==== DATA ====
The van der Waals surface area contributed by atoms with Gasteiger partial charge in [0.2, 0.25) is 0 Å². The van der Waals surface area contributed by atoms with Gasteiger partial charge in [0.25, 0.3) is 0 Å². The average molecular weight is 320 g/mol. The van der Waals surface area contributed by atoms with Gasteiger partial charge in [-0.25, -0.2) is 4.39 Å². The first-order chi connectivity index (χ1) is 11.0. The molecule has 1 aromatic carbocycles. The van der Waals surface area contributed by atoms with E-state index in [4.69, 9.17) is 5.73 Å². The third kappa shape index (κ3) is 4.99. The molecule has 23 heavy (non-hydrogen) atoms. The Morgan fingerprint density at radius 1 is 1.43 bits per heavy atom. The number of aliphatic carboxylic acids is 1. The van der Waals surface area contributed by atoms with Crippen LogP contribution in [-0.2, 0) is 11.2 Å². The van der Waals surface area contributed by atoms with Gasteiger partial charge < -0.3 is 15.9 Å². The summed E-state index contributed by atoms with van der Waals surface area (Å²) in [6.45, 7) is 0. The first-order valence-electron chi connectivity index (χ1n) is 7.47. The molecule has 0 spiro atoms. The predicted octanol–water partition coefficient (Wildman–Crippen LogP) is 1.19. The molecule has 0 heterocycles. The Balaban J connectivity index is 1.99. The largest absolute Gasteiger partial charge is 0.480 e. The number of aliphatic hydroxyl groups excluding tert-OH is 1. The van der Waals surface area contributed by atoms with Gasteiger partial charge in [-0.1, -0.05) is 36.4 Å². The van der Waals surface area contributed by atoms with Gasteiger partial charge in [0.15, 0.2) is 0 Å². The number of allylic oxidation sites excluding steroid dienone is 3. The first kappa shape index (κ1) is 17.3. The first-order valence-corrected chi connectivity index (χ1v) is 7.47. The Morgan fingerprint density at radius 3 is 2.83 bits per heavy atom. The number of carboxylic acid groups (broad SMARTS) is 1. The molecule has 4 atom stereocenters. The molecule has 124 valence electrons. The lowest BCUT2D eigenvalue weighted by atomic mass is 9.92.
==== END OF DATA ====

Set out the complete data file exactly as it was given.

The van der Waals surface area contributed by atoms with Gasteiger partial charge in [0.2, 0.25) is 0 Å². The van der Waals surface area contributed by atoms with Gasteiger partial charge in [0.25, 0.3) is 0 Å². The average molecular weight is 320 g/mol. The van der Waals surface area contributed by atoms with Gasteiger partial charge in [-0.25, -0.2) is 4.39 Å². The first-order chi connectivity index (χ1) is 11.0. The molecule has 1 aromatic carbocycles. The van der Waals surface area contributed by atoms with E-state index in [4.69, 9.17) is 5.73 Å². The third kappa shape index (κ3) is 4.99. The molecule has 23 heavy (non-hydrogen) atoms. The Morgan fingerprint density at radius 1 is 1.43 bits per heavy atom. The number of aliphatic carboxylic acids is 1. The van der Waals surface area contributed by atoms with Crippen LogP contribution in [-0.2, 0) is 11.2 Å². The van der Waals surface area contributed by atoms with Gasteiger partial charge < -0.3 is 15.9 Å². The summed E-state index contributed by atoms with van der Waals surface area (Å²) in [6.45, 7) is 0. The first-order valence-electron chi connectivity index (χ1n) is 7.47. The molecule has 0 spiro atoms. The predicted octanol–water partition coefficient (Wildman–Crippen LogP) is 1.19. The molecule has 0 heterocycles. The Balaban J connectivity index is 1.99. The largest absolute Gasteiger partial charge is 0.480 e. The number of aliphatic hydroxyl groups excluding tert-OH is 1. The van der Waals surface area contributed by atoms with Gasteiger partial charge in [-0.1, -0.05) is 36.4 Å². The van der Waals surface area contributed by atoms with Gasteiger partial charge in [0.15, 0.2) is 0 Å². The number of allylic oxidation sites excluding steroid dienone is 3. The first kappa shape index (κ1) is 17.3. The first-order valence-corrected chi connectivity index (χ1v) is 7.47. The Morgan fingerprint density at radius 3 is 2.83 bits per heavy atom. The number of carboxylic acid groups (broad SMARTS) is 1. The molecule has 4 atom stereocenters. The molecule has 124 valence electrons. The lowest BCUT2D eigenvalue weighted by atomic mass is 9.92.